Narratives about motorcycling on Northern California's back roads; Reflections on the history and geography of the North State; Memoirs and early recollections of youthful visits to towns and forests and mountaintops.
Also middle-of-the-road takes on current issues in politics and education. Middle of the road? Isn't that dangerous?
Tuesday, July 31, 2012
BRANSCOMB ROAD DETOUR
Mendocino County, California
My new best friend rides something
called a “Big Dog.” Up until
recently, I always thought a big dog was the Great Dane named “Queenie” that
lived down the street when I was a kid.
No. A Big Dog is a chopper.
“S and S engine?” I asked. I know just enough about choppers to be marginally
conversant. (The same could be
said for my knowledge of the NBA, NFL and husbandry, as well.)
“Yeah,” he said with a grin. The friendship
How fate thrust us together for ten minutes is of no regard,
but this Fort Bragg-based conversation ended with a recommendation that I take
Branscomb Road, north of town, east to 101. “Can’t take it on the Big Dog, it
doesn’t handle the curves all that well, but I've been out there before. A lot.”
On my last trip north of Fort Bragg,
about the time the road winds inland for a 30 mile run over to 101, I found
myself behind an Itasca 32-footer pulling a Macgregor fishing boat. The set up was driven by a fellow who
must have thought “turn out” had something to do with voting and since it
wasn’t an election day, no need for him stop and let folks by.
Coastal Cottage - Mendocino County
This morning on the leg of California 1
between Fort Bragg and Westport, the fog had crept back off the coast offering
views all the way to Asia had the earth been flat. Faint wisps of moisture clung to the highest reaches of the
hills to the east. Westport flanks
SR 1 about 18 miles north. The
quaint village makes me wish I hadn’t tanked up on coffee as a cup of Joe on
the porch of the inn certainly seemed like a good way to knock off a half hour.
The Branscomb Road turn-off lies about two miles north of
town. The road
traces DeHaven Creek for a little bit and then climbs steeply to the top of the
ridge. Pavement is not great as
I’m sure the Mendocino County road crew more eagerly serves larger populations
than those who might live out this way.
At points I find myself dumping the bike into second and even first gear
negotiating the twisting climb through sun-streaked redwood shadows to the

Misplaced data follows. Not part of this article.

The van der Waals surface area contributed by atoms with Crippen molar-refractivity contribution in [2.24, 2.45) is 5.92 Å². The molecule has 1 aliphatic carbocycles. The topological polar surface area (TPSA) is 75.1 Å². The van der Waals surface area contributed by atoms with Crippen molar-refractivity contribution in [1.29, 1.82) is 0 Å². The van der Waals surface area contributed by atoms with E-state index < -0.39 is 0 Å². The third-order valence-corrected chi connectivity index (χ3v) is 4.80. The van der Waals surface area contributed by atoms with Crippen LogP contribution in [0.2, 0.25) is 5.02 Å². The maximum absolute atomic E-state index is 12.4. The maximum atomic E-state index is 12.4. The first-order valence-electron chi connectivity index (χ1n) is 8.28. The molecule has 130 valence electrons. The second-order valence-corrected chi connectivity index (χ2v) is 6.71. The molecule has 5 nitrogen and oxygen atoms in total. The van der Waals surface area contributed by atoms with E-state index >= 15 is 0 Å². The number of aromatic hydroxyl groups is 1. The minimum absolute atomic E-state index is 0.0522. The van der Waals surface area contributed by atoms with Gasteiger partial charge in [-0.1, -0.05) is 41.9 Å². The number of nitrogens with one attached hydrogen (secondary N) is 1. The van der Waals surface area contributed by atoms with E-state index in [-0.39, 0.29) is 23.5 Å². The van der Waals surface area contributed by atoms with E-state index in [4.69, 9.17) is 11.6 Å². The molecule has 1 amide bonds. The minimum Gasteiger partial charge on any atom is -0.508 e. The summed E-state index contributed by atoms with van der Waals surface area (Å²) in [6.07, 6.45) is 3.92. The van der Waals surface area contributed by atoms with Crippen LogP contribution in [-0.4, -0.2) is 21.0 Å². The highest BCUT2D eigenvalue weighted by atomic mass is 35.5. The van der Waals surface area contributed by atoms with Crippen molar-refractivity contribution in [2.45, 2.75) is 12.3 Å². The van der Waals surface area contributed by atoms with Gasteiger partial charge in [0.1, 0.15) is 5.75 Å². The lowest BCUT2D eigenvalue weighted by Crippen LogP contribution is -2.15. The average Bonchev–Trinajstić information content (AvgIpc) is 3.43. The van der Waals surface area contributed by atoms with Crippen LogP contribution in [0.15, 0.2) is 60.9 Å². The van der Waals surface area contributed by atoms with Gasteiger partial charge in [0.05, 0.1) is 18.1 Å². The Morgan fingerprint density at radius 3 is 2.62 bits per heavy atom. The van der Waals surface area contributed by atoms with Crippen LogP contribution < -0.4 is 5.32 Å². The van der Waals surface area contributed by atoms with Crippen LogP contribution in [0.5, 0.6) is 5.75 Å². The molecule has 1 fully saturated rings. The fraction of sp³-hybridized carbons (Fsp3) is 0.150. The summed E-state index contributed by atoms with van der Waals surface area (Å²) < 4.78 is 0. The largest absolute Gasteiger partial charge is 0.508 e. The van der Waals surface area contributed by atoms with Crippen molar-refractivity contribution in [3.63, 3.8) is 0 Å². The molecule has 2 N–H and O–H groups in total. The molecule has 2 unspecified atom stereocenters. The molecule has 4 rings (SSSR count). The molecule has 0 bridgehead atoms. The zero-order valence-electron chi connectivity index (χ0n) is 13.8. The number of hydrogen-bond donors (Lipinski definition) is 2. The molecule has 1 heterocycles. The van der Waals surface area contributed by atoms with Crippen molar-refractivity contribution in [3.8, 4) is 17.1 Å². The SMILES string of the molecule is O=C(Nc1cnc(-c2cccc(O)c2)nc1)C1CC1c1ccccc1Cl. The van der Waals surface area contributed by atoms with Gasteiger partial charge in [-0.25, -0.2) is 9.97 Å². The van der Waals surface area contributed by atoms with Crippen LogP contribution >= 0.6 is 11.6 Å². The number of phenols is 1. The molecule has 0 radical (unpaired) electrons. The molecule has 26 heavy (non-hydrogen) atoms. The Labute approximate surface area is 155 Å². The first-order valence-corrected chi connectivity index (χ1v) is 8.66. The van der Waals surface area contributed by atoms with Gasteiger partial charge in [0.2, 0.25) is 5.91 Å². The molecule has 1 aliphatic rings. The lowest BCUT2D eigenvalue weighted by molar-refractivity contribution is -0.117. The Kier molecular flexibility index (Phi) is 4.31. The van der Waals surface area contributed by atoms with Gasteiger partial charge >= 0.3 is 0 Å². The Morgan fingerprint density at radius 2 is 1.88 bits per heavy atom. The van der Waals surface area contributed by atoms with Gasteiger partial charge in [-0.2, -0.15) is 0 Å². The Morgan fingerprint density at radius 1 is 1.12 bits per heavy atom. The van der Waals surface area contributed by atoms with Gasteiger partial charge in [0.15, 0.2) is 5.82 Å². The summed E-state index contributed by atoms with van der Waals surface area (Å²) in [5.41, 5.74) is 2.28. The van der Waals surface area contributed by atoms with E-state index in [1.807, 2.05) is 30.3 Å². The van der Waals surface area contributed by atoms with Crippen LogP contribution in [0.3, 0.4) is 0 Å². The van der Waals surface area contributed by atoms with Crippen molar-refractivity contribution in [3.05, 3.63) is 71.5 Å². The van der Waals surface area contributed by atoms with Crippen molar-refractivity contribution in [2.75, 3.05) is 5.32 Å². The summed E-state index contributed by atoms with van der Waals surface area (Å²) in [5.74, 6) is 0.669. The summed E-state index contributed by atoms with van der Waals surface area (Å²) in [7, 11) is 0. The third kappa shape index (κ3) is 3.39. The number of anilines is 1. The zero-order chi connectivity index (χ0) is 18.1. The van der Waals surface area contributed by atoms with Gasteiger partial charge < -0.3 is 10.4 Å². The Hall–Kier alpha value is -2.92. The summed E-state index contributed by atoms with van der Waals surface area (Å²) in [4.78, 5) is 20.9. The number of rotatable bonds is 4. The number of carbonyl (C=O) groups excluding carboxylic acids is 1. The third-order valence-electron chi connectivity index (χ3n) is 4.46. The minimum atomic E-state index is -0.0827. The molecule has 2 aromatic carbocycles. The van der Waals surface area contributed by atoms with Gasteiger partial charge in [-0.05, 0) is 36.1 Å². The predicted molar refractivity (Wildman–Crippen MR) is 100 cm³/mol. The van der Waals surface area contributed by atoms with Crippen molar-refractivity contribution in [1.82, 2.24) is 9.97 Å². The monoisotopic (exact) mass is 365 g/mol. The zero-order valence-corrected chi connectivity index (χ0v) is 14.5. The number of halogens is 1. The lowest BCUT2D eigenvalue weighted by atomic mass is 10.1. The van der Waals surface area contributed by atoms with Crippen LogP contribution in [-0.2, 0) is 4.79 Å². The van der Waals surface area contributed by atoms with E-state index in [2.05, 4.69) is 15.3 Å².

Pacific Ocean on the horizon
A pause affords a final shot
of the Pacific a mile and a half the way the crow flies but about four on the
Once over the summit, the road
widens and the twisties become a bit less radical. Elevation drops rather quickly into the drainage of some
other creek. The floor of the
little valley provides homesteads for tiny farms, small herds and a bit of cash
crop commerce, one might suspect.
The cool moisture of the coast has given way to a warmer clime. It is a pleasant chug through an
environment that appears to have changed little in the past 80 years or
so. Derelict logging equipment can
be seen here and there, encrusted in weeds, portending a story of what must
have been better days for at least one industry.
The little berg of Branscomb proves this point. A relatively modern mill lays
idle. Weeds poke through the paved
drives and parking areas. Large
racks that look like they may have been aluminum once probably sorted or dried
lumber. A few stacks of logs rest
on the other side of the yard.
Clearly they weren’t cut yesterday.
Downtown boasts an all-in-one old time country mercantile,
single pump, post office and, I think, community hall. Across
the way, a park of mobile homes is clustered. The Laytonville Unified School District runs a pre-school
for the tykes of the area, but school-aged youngsters appear to be bussed
A couple of nice looking properties sort for sale signs, but
it is not clear what one might do to make payments on such places. Admiral William Standley Redwood State
Recreation Area is nearby. I
wonder whether, given its locale and small gate, the park will survive the
Thirty minutes further on: Laytonville
and US 101. Laytonville is bigger
than it appears from the highway, but the economic times have not been just to
the community. Nicely paved
streets, cute houses – many well-kept – provide a bit of civilization in this
remote quarter of the redwoods. I
noted that, near the high school, a bus yard is home to dozens of school
buses. From this I assumed that a
yellow bus frequents every little road in the area at least twice a day. Oh! The expense of free education. (In the days before cable and well before satellite TV, I’d applied to
teach in this region. The
superintendent warned me that I’d better like to read a lot.)
Branscomb Road is a nice alternative
to being stuck behind a motor home on State Route 1. Traveling from west to east, one can’t help but be carried
through eras of logging and ranching, booming and busting. At Laytonville you can either head
north to Eureka, south to the city or further east over Forest Road 7 past the fabled
Simpson Camp of yore. When I see
that guy on the Big Dog again, I’ll be sure to thank him for the tip.
Today’s Route: From Fort Bragg, SR 1 north to two
miles beyond Westport. Right on
Branscomb Road, 32 miles. Arrive
at Laytonville and US 101.